Meghan O’Sullivan interviewed on MSNBC, “O’Sullivan and Haass Argue It’s ‘Wrong’ to Withdraw From Afghanistan”

"Meghan O'Sullivan and Richard Haass join Andrea Mitchell to discuss why they argue that it's wrong to pull troops out of Afghanistan. Haass believes that 'the risk of leaving is that you will see the country descend into civil war at a high level.' O'Sullivan says that the withdrawal will jeopardize the gains she believes the U.S. has helped achieve for women and girls in Afghanistan 'because the probability of a Taliban takeover is very high…'" Watch the full interview here: [...]

2021-04-17T17:56:43-04:00April 17, 2021|Geopolitical Perspectives|

Meghan O’Sullivan writes with Richard Haass in The Washington Post: “It’s Wrong to Pull Troops Out of Afghanistan. But We Can Minimize the Damage.”

"President Biden announced Wednesday his intention to complete the withdrawal of all American military forces from Afghanistan by September, 20 years after the terrorist attacks that led to American armed forces first going there. He based his decision on three considerations: that the United States has other priorities at home and abroad — above all, increasingly tense relations with China; that it makes little sense to maintain an indefinite troop commitment to one country when terrorism is a global phenomenon; and [...]

2021-04-16T16:02:05-04:00April 16, 2021|Geopolitical Perspectives|

Meghan O’Sullivan writes in Bloomberg: “There’s No Hurry for Biden to Re-Enter the Iran Nuclear Deal”

"What sounded so simple during last year's presidential campaign has turned out, like everything related to Iran, to be quite complicated. President Joe Biden's administration would like to return to the Iran nuclear deal, known as the Joint Comprehensive Plan of Action, as it was negotiated and signed in 2015…" Read the full article here: Full Article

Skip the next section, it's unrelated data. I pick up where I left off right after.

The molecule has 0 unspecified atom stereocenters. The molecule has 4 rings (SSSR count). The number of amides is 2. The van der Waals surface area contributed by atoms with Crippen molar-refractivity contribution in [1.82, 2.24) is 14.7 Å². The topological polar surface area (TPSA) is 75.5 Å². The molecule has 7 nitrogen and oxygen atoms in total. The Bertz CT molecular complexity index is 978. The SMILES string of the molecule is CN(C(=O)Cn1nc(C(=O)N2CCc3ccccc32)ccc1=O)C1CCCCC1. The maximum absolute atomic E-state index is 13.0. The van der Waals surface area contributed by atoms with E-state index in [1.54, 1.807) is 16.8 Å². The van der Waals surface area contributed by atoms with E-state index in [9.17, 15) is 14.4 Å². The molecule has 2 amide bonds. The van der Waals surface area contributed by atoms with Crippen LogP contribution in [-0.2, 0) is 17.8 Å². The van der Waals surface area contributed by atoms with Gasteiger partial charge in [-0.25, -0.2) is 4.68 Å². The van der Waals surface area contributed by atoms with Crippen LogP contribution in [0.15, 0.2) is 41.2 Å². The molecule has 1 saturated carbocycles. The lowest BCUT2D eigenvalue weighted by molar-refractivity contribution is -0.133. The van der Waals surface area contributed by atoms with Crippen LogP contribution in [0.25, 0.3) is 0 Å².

2021-03-25T04:00:55-04:00March 25, 2021|Geopolitical Perspectives|

Meghan O’Sullivan cited in Bloomberg article, “What Countries Will Fight Over When Green Energy Dominates”

"Meghan O’Sullivan, director of Harvard’s geopolitics of energy initiative, has argued that shale also gives the U.S. significant foreign policy freedom. The added supply reduced potential for blowback from oil-price effects when America levied sanctions against Iran, blocking its oil from the global market…" Read the full article here: Full Article

2021-03-16T00:01:07-04:00March 16, 2021|Climate & Environment|

Meghan O’Sullivan writes in Bloomberg: “Saudi Arabia and the U.S. Still Need Each Other”

"The Joe Biden administration has been widely criticized for its response after declassifying an intelligence report that found Saudi Crown Prince Mohammed bin Salman responsible for an operation to “kill or capture” the journalist Jamal Khashoggi in 2018. Secretary of State Antony Blinken acknowledged that the administration would not sanction the crown prince directly, despite the intelligence finding. This has led to predictable allegations that the desire to buy Saudi oil at least in part explains the administration’s actions, or lack thereof. "However, [...]

2021-03-02T09:00:15-05:00March 2, 2021|Geopolitical Perspectives|

Meghan O’Sullivan quoted in The New York Times article, “How Biden’s Climate Ambitions Could Shift America’s Global Footprint”